Betty Crocker Unveiled

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In 1945, Fortune magazine named her the second most popular woman in America, behind that other first lady, Eleanor Roosevelt.

And, when the Betty Crocker big red picture cookbook first came out in 1950, sales rivaled those of the other big book, the Bible.

She's certainly had more than a few looks over the years, observes CBS News Correspondent Cynthia Bowers on CBS News This Morning.

Still, have you ever wondered, just who is Betty Crocker? And where might she be?

Among the thoughts expressed by passersby to Bowers: "I think she's long dead"; "She's probably alive and like 95, hanging out, enjoying her recipes"; "Retired, with a lot of money somewhere."

Author Susan Marks first became intrigued with Betty while working as a tour guide in the Minneapolis Milling District and, she told Bowers, "I used to tell people about the history of flour milling…and how flour milling was once king in Minnesota. …And I noticed that, whenever I told people that they were standing near the birthplace of Betty Crocker, the old Washburn Crosby mill, people would start to come to life with stories about Betty Crocker."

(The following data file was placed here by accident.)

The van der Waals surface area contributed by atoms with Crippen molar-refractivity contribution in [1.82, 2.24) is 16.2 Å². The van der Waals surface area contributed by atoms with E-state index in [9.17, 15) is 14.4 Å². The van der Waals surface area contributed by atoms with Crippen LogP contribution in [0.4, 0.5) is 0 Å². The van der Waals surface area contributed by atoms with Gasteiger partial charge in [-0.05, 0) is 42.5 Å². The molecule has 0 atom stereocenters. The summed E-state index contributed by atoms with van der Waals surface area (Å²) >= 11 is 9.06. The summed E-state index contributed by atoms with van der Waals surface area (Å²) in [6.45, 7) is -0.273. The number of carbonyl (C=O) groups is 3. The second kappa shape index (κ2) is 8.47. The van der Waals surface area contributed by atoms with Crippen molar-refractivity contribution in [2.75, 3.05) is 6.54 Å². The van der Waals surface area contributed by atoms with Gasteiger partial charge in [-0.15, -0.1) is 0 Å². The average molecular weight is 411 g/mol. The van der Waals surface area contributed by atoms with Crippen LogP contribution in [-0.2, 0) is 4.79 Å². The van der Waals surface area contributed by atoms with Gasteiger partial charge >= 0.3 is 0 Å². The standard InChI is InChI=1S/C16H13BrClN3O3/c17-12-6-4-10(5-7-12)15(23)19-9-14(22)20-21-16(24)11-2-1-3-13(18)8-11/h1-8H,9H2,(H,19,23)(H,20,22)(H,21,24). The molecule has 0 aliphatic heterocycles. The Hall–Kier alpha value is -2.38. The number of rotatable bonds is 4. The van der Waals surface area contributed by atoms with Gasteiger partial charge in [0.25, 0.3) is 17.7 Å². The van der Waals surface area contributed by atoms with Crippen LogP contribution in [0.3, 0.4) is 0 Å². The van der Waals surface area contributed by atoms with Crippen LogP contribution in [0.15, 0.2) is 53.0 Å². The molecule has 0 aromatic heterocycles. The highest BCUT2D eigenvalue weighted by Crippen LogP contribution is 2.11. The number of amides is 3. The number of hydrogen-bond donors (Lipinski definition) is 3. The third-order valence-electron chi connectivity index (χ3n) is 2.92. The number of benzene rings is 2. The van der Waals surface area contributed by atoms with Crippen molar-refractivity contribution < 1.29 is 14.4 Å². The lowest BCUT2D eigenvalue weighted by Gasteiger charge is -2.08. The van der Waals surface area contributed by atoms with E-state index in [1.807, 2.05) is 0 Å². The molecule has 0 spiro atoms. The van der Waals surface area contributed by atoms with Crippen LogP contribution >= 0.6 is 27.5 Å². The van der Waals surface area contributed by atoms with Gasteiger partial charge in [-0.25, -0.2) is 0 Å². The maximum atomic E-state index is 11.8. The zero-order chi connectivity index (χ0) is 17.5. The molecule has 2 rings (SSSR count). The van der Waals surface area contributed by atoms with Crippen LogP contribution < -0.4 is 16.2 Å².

"It was the first cookbook I got for my wedding from my mother," one woman noted at a Marks book signing.

"I have the Betty Crocker future homemaker award from the state of Wisconsin back in -- ooh, do I have to say the year? 1961," another fan chimed in.'

"And," Marks says, "the more I listen to people, the more I realize that people had a strong emotional connection to her. And I thought, 'I have to find out why.'"

So Marks went hunting, and found out that Betty Crocker was born in a mill in 1921, to proud corporate parents at the Washburn Crosby Company which, in 1928, became General Mills.

"Do you think that people still think Betty Crocker was or is real?" Bowers asked Marks.

"Oh, absolutely," came the response. "I'd say about half the people I talk to are surprised to hear that Betty Crocker's not real. And I feel bad about being the bearer of bad news. But so many people have said to me, 'Well, she was real at one time, right?' And I don't know how to tell them."

She lets readers down easy, in her new book Finding Betty Crocker: The Secret Life of America's First Lady of Food, but it still comes as a shock, even to some in the audience at the book's launch last month at Minneapolis' Mill City Museum.
  • Brian Dakss

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